Protein sequences were submitted to BlastKOALA [31] to reconstruct the metabolic network of each strain. The metabolic networks of the different strains were compared through the KEGG Pathway interface from the KEGG database [56] in order to discover strain-specific pathways.

Availability of data and materials

The datasets generated and/or analyzed during the current study are available in the NCBI repository (Accession IDs of the five sequenced poultry strains: WCIS00000000, WCIT00000000, WCIU00000000, WCIV00000000, WCIW00000000). The list of M. morganii strains used for the phylogenetic analysis and their respective NCBI accession IDs are listed in Supplementary Table 5.



Alien Index


AmpC beta-lactamases


The Basic Local Alignment Search Tool


Columbia agar


Extended-spectrum beta-lactamases


The European Committee on Antimicrobial Susceptibility Testing


Horizontal Gene Transfer


Matrix Assisted Laser Desorption/Ionization-Time of Flight Mass Spectrometry


Next Generation Sequencing


Schaedler agar


Sabouraud Gentamicin Chloramphenicol agar


Single nucleotide polymorphisms


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We thank Delfina Jandreski-Cvetkovics for her excellent technical assistance.


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Author information




MA and MH conceived and designed the study. CH performed necropsy and bacteria isolation. MA performed the laboratory analyses. NP performed the bioinformatics analysis. MA and NP drafted the first version of the manuscript. All authors critically evaluated and interpreted the results. All authors provided feedback on the manuscript, read and approved the final version.

Corresponding author

Correspondence to Merima Alispahic.

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Ethics approval and consent to participate

Sampling was performed during post-mortem investigations and complies with national legislation (Tierversuchsgesetz – TVG 2012, §1). Furthermore, the study was performed in co-operation with veterinarians in charge of the respective farms who have agreements with farm owners for applying veterinary procedures.

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Not applicable.

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The authors declare that they have no competing interests.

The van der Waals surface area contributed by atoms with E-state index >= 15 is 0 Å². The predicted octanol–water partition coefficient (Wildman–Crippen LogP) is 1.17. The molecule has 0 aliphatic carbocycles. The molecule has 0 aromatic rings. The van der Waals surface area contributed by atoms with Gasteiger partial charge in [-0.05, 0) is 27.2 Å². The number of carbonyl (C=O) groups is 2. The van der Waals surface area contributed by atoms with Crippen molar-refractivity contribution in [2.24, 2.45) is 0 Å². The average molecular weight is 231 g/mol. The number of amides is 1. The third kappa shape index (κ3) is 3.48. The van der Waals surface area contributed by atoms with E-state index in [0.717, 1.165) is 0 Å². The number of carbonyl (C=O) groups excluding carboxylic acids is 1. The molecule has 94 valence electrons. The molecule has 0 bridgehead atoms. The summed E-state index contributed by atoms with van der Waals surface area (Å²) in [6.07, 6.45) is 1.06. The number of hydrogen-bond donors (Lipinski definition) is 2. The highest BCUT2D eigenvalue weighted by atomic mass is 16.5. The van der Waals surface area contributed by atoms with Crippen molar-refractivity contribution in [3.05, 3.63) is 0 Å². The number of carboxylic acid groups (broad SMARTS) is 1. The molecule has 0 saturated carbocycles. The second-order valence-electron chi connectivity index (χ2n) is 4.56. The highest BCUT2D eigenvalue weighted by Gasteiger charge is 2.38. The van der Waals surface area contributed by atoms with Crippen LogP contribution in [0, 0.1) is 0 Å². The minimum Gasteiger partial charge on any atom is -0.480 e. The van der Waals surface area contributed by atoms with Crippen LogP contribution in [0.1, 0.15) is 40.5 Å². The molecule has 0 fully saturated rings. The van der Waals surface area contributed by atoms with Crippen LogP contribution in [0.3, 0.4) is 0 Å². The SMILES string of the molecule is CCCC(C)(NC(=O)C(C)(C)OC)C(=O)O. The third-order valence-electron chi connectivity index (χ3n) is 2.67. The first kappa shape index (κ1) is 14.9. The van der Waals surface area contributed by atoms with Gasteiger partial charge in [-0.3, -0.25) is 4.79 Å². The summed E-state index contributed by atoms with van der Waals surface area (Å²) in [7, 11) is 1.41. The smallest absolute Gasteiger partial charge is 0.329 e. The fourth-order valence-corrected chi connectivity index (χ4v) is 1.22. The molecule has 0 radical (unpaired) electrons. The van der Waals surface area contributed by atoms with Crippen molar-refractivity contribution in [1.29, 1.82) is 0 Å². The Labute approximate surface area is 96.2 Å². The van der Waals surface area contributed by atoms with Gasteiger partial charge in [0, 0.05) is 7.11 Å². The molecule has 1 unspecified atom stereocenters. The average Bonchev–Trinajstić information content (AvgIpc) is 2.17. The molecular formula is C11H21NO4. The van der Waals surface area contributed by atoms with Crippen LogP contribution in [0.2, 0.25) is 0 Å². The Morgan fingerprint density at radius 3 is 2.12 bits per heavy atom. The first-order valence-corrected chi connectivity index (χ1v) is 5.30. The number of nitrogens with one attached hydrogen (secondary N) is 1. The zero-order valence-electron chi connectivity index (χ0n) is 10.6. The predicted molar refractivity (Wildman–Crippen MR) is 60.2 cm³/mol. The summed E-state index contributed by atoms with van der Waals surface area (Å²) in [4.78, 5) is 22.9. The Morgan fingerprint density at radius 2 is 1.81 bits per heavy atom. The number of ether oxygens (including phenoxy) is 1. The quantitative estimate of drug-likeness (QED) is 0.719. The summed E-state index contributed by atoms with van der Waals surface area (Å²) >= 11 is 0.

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Supplementary information

Additional file 1: Table S1.

MICRONAUT antimicrobial substances and concentrations.

Additional file 2: Figure S1.

Genomic alignment computed with MAUVE between two of the sequenced poultry strains and the closest strain on the tree shown in Fig. 2: (A) PA18/15564 aligned to the DG56–16 strain, (B) PA17/10312 aligned to the INSRALV892 strain.

Additional file 3: Figure S2. A)

Tree of the 52 M. morganii strains analyzed in this study derived by alignment of the core genome using the program parsnp. The KT strain was used as a reference for the multiple genome alignment. B) The same tree but corrected for recombination. The red arrows indicate the cluster that shows differences between the two trees.

Additional file 4: Figure S3.

Multiple alignment of an internal region of the RtxA toxin in the five poultry strains showing high sequence divergence.

Additional file 5: Table S2.

List of candidate genes in the PA17/10312 strain with evidence for horizontal gene transfer from closely-related Morganellaceae species.

Additional file 6: Table S3.

Annotation of active prophages in the five sequenced poultry strains.

Additional file 7: Table S4.

Annotation of pathogenicity islands in the five sequenced poultry strains. Predicted genomic islands are coloured within the images based on the legend (generated through the web interface of IslandViewer 4 [50]). The internal line plot shows the similarity to the KT strain, taken as a reference.

Additional file 8: Figure S4.

Genomic visualization of pathogenicity islands in the five sequenced poultry strains, performed in this study.

Additional file 9: Figure S5.

Metabolic network of M. morganii strain PA17/10312 (computed through the web interface of BlastKOALA [31] in this study) showing two novel pathways specific to this strain: (A) Sucrose catabolism, sucrose = > glucose, (B) Betaine biosynthesis, betaine = > choline.

Additional file 10: Table S5.

List of M. morganii strains used for the phylogenetic analysis with their respective NCBI accession IDs.

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Palmieri, N., Hess, C., Hess, M. et al. Sequencing of five poultry strains elucidates phylogenetic relationships and divergence in virulence genes in Morganella morganii. BMC Genomics 21, 579 (2020).

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  • Morganella morganii
  • Poultry
  • NGS data
  • Antimicrobial resistance
  • Virulence genes
  • Phylogeny